You’ll want to cut the steak into thin strips, or instead cut them into square-inch cubes. This helps them cook thoroughly and they are easier to chew. To guarantee a good cut, use a sharp and quality knife, like the official DTD Chef’s Knife.
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Key Ingredients for Beef Lo Mein
Most of the ingredients in this recipe can be easily found in your pantry at home, with one exception: oyster sauce.
- Oyster Sauce: As the name suggests, this sauce is actually made from oysters! It is a critical ingredient in most Asian cooking and brings an authentic depth of umami flavor to any Asian dish. You can find it in the international section of most large grocery stores, or easily get your Oyster Sauce online. It is also available in your local Asian market. Be sure to check the ingredients to ensure you’re getting real quality oyster sauce, not artificially flavored sauce.
- Beef: This recipe calls for flank steak. But you can use other noodles like strip steak or skirt steak.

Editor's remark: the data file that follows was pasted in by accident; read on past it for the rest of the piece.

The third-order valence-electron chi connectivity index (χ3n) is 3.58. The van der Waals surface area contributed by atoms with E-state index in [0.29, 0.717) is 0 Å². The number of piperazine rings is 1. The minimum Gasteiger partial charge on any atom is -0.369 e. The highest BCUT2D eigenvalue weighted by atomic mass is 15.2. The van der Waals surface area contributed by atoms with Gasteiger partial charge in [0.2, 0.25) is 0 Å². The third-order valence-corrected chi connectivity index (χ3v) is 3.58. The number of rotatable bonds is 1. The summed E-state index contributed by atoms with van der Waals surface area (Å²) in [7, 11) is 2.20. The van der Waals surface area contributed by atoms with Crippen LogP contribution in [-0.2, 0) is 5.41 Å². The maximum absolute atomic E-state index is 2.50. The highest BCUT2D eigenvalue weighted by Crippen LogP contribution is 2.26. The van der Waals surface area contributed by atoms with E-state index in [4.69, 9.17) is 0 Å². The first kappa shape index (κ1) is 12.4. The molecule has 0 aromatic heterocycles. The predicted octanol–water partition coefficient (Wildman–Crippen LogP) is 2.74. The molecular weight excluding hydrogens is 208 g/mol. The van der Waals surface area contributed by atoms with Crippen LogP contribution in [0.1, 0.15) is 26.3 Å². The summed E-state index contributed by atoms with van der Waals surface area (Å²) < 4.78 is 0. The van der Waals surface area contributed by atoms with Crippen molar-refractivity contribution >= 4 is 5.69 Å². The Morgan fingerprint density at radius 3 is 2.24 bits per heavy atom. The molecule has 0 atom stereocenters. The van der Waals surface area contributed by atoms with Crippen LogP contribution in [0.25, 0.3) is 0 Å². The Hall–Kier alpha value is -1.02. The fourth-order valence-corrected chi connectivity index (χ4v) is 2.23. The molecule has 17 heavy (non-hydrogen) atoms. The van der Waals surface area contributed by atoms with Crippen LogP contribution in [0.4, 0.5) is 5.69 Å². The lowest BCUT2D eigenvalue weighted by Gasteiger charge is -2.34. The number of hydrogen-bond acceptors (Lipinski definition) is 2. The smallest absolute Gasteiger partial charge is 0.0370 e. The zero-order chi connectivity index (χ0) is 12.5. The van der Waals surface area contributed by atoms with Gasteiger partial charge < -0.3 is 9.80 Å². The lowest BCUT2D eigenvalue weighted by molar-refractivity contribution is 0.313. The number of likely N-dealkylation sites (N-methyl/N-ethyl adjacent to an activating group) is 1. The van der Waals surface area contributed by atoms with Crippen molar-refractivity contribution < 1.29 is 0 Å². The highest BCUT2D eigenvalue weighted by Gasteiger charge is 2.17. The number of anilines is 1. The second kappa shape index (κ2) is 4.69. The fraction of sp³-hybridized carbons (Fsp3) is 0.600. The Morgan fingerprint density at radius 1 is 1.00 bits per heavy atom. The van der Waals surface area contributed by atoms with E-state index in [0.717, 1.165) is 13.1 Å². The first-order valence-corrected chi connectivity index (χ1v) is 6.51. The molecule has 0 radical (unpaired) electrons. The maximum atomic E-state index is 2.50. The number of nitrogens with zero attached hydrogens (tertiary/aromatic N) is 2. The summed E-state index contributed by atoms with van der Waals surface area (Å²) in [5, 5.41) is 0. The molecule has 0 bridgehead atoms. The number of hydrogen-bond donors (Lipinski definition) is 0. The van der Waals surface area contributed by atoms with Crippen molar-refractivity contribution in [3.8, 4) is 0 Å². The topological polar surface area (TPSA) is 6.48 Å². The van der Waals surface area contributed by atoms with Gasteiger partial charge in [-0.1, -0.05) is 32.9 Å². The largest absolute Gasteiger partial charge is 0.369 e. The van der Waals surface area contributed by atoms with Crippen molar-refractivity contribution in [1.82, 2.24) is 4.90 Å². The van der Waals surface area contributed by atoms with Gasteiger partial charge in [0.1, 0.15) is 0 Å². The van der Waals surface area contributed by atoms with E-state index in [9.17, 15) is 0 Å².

- Soy Sauce: Because there is a lot of sodium in regular soy sauce and the oyster sauce, we recommend using light soy sauce to help cut the saltiness. No salt is added to the dish either. If all you have is dark soy sauce, that will be fine.
- Noodles: We’re using Chinese egg noodles in this recipe.
- Vegetables: There’s carrot, celery, and bean sprouts in this recipe. You can use white onion, yellow onion, or red onion. This recipe is using white onion.
- Sesame Oil: The subtle depth of flavor Sesame Oil adds to Chinese dishes is legendary. It’s an absolute must-have for any serious home chef.
Variations on Beef Lo Mein
- Broccoli Lo Mein: If you would prefer a vegetarian Lo Mein dish, prepare your Lo Mein Noodles with broccoli florets instead of meat. Cook the broccoli with your other vegetables until just softened, but still nice and crisp. The broccoli will go great with the sauce and make an easy vegetarian alternative to beef or other meats.
- Sauce: For more flavors to add to the marinate try adding in hoisin sauce, red pepper flakes, black pepper, or even brown sugar to give the sauce a slightly sweet flavor.
- Vegetables: There are so many different vegetables you can toss in your wok along with the beef, noodles, and other vegetables. Chopped Bell pepper, snow peas, broccoli, or scallions would all make a great additions. Adding water chestnuts would be an excellent choice as well.
Substitutions on Beef Lo Mein
- Oyster Sauce: If there is an allergy to fish, or you just can’t find it in the store, you can substitute Oyster Sauce with sweet and savory Hoisin sauce, sweet Teriyaki sauce, or the little known Mushroom sauce all of which shouldn’t have fish ingredients. Check the label first to make sure.